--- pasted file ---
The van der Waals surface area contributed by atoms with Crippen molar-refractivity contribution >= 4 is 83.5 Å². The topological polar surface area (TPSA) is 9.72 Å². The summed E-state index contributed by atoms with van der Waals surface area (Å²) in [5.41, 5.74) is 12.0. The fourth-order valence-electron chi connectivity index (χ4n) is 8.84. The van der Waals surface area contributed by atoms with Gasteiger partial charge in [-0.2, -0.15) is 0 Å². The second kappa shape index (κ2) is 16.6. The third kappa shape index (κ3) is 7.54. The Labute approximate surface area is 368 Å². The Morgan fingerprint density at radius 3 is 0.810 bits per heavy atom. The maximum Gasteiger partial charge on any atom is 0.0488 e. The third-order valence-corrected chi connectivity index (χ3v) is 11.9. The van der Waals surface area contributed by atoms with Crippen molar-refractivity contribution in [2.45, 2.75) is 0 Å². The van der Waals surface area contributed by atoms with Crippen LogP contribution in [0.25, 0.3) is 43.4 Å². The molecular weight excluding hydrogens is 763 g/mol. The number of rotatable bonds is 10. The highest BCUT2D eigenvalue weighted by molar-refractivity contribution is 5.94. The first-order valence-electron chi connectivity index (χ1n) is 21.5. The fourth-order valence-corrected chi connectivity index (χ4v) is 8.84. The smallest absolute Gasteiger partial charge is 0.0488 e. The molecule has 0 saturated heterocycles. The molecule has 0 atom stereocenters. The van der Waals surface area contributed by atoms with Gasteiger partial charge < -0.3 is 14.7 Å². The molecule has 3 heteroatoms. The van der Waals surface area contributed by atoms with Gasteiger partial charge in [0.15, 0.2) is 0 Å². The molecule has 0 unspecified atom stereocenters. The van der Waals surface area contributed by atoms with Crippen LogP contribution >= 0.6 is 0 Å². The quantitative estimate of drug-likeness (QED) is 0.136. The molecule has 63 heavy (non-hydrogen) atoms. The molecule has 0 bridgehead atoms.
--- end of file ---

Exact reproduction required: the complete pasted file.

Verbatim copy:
The van der Waals surface area contributed by atoms with Crippen molar-refractivity contribution >= 4 is 83.5 Å². The topological polar surface area (TPSA) is 9.72 Å². The summed E-state index contributed by atoms with van der Waals surface area (Å²) in [5.41, 5.74) is 12.0. The fourth-order valence-electron chi connectivity index (χ4n) is 8.84. The van der Waals surface area contributed by atoms with Gasteiger partial charge in [-0.2, -0.15) is 0 Å². The second kappa shape index (κ2) is 16.6. The third kappa shape index (κ3) is 7.54. The Labute approximate surface area is 368 Å². The Morgan fingerprint density at radius 3 is 0.810 bits per heavy atom. The maximum Gasteiger partial charge on any atom is 0.0488 e. The third-order valence-corrected chi connectivity index (χ3v) is 11.9. The van der Waals surface area contributed by atoms with Crippen molar-refractivity contribution in [2.45, 2.75) is 0 Å². The van der Waals surface area contributed by atoms with Crippen LogP contribution in [0.25, 0.3) is 43.4 Å². The molecular weight excluding hydrogens is 763 g/mol. The number of rotatable bonds is 10. The highest BCUT2D eigenvalue weighted by molar-refractivity contribution is 5.94. The first-order valence-electron chi connectivity index (χ1n) is 21.5. The fourth-order valence-corrected chi connectivity index (χ4v) is 8.84. The smallest absolute Gasteiger partial charge is 0.0488 e. The molecule has 0 saturated heterocycles. The molecule has 0 atom stereocenters. The van der Waals surface area contributed by atoms with Gasteiger partial charge < -0.3 is 14.7 Å². The molecule has 3 heteroatoms. The van der Waals surface area contributed by atoms with Gasteiger partial charge in [0.15, 0.2) is 0 Å². The molecule has 0 unspecified atom stereocenters. The van der Waals surface area contributed by atoms with Crippen LogP contribution >= 0.6 is 0 Å². The quantitative estimate of drug-likeness (QED) is 0.136. The molecule has 63 heavy (non-hydrogen) atoms. The molecule has 0 bridgehead atoms.